Your gallbladder is one of those organs that you probably don't think too much about — unless something goes wrong.

Its main function is to store bile, which helps the body break down and digest the fats that you eat. It doesn’t produce the bile — the liver does that and sends it into your small intestine via the common bile duct during meals. As the small intestine does its job, most bile travels to the gallbladder, where it is stored until needed again. Then, when you eat fatty foods, your gallbladder releases the bile into the small intestine, where it’s mixed with partially digested food. (1)

Gallbladder problems are usually due to a blockage in your bile ducts, the tubes that let bile travel between your liver, gallbladder, and small intestine. The most common source of blockage is gallstones (cholelithiasis), which develop when substances in bile harden. (2)

Signs and Symptoms of Gallbladder Problems

If you have gallstones or another problem with your gallbladder, you may develop abdominal pain that can range from mild to excruciating. These attacks can last from 30 minutes to several hours. (3)

The gallbladder is located in the right upper area of your abdomen. "If there are any problems, typically the person complains of pain in that location, right below the ribs," explains Tomasz Rogula, MD, PhD, the director of the gastrointestinal metabolic surgery center at University Hospitals Geauga Medical Center in Chardon, Ohio.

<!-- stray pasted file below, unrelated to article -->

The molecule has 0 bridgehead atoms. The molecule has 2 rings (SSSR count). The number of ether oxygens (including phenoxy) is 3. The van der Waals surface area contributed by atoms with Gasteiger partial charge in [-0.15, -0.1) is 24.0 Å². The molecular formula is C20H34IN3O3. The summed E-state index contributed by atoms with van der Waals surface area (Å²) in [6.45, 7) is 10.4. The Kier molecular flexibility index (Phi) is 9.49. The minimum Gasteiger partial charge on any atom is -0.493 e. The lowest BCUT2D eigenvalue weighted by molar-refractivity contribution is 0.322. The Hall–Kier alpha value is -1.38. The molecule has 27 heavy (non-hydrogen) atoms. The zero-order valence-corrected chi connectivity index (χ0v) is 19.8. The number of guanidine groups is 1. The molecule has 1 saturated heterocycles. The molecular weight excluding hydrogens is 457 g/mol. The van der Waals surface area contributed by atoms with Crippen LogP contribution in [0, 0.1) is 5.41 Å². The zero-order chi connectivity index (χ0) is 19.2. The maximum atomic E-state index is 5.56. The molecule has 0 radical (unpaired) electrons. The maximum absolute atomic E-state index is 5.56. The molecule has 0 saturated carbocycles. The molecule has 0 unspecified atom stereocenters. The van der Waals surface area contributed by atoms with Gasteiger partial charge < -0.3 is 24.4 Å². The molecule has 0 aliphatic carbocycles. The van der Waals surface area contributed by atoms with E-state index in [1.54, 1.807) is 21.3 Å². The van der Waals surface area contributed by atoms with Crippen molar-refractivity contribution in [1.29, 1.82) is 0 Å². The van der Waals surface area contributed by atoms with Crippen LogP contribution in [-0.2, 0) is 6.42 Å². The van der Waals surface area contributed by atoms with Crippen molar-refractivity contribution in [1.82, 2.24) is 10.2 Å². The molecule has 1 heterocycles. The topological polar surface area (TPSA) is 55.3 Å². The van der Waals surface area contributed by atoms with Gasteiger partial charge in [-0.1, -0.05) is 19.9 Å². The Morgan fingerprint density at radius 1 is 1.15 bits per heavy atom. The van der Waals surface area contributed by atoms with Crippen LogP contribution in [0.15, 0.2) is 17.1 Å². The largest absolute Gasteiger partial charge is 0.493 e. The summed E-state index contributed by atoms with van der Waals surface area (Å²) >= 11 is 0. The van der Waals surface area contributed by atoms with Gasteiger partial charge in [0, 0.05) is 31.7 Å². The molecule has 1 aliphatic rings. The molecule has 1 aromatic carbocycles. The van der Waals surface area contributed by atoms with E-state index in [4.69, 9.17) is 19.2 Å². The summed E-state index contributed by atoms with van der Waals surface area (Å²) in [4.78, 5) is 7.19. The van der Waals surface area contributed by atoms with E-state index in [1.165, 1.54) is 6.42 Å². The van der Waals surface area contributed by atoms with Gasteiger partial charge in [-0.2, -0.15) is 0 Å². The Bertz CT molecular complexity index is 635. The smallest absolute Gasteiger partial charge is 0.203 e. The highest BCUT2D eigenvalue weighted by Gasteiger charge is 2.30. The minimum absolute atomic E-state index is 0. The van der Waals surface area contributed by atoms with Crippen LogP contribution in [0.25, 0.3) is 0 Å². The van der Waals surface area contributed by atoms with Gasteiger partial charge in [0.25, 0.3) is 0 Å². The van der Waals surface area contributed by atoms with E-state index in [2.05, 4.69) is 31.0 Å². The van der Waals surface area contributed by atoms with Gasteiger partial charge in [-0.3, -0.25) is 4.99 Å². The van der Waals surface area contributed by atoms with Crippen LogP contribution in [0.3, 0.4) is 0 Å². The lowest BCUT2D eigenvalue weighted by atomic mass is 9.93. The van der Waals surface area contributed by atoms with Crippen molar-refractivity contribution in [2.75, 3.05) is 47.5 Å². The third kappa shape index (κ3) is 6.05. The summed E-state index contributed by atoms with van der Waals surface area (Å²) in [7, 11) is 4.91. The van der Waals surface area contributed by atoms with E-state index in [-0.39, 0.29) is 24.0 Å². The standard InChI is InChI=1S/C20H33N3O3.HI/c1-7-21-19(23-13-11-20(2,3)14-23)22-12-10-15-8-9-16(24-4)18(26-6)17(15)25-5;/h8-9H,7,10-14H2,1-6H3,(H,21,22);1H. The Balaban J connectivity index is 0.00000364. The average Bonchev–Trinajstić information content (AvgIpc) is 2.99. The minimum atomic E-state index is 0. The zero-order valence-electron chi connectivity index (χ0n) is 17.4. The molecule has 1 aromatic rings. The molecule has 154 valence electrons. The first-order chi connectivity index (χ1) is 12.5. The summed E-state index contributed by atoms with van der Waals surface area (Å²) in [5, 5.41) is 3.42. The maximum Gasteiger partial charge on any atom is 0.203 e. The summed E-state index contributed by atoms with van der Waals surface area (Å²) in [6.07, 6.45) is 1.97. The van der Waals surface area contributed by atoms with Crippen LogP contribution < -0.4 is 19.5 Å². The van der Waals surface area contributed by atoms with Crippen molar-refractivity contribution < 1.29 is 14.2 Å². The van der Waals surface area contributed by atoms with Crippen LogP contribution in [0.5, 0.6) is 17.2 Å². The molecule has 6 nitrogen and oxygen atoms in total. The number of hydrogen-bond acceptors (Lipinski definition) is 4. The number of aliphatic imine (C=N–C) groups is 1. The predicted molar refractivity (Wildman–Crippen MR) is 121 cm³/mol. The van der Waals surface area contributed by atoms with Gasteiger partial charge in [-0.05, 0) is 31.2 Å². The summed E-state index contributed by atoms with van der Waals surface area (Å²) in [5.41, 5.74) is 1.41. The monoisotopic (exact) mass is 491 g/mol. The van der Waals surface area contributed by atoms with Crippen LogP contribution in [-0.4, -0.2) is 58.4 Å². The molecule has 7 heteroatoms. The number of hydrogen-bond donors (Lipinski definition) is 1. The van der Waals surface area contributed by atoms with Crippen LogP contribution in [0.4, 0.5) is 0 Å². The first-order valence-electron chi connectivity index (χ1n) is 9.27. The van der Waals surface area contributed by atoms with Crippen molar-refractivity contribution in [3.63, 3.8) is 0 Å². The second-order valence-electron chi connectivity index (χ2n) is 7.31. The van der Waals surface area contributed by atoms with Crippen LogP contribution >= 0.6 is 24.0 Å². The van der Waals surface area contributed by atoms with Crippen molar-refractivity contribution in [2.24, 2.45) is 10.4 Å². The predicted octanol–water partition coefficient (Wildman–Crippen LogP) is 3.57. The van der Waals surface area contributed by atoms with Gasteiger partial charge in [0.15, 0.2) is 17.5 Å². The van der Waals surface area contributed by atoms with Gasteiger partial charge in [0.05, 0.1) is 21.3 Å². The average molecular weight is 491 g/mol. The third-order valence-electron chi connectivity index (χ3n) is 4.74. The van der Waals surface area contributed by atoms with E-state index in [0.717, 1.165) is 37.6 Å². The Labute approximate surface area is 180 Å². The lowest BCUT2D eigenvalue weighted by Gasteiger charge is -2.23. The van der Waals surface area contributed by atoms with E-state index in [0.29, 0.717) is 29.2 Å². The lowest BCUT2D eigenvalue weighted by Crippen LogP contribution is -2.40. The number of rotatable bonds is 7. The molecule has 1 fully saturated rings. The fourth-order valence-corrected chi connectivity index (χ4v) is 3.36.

If a gallstone completely blocks the flow of bile to the gallbladder or small intestine, you may experience the following symptoms, in addition to pain:

  • Nausea or loss of appetite
  • Fatigue
  • Weight loss
  • Jaundice (yellowing of the skin and eyes)
  • Fever and chills
  • Itching
  • Night sweats
  • Dark urine
  • Greasy or light-colored stools (4)

Gallstones may never cause any pain at all, and may be discovered by chance on an imaging scan performed for unrelated reasons. In that case, no further treatment is necessary. (3)

While gallstones are the most frequent cause of gallbladder symptoms, it’s possible for your bile ducts to become blocked or narrowed due to rare causes, such as gallbladder cancer. (2)

Gallbladder cancer usually doesn’t cause any symptoms until its later stages. Even then, the symptoms overlap with those of other gallbladder problems, so it can be hard to identify. (5)

There can also be noncancerous growths that form on the lining of the gallbladder, known as polyps (only about 5 percent of them are cancerous). These polyps may not cause any symptoms, or they may cause the following:

  • Nausea
  • Vomiting
  • Periodic pain in the upper-right abdomen (6)

Learn More About Symptoms of a Gallbladder Problem

Causes and Risk Factors of Gallbladder Problems

It’s often unclear exactly why gallstones form, but there are a number of factors that increase your risk of developing them, including the following:

  • Being a woman
  • Older age
  • Obesity
  • High cholesterol
  • Taking medications that contain estrogen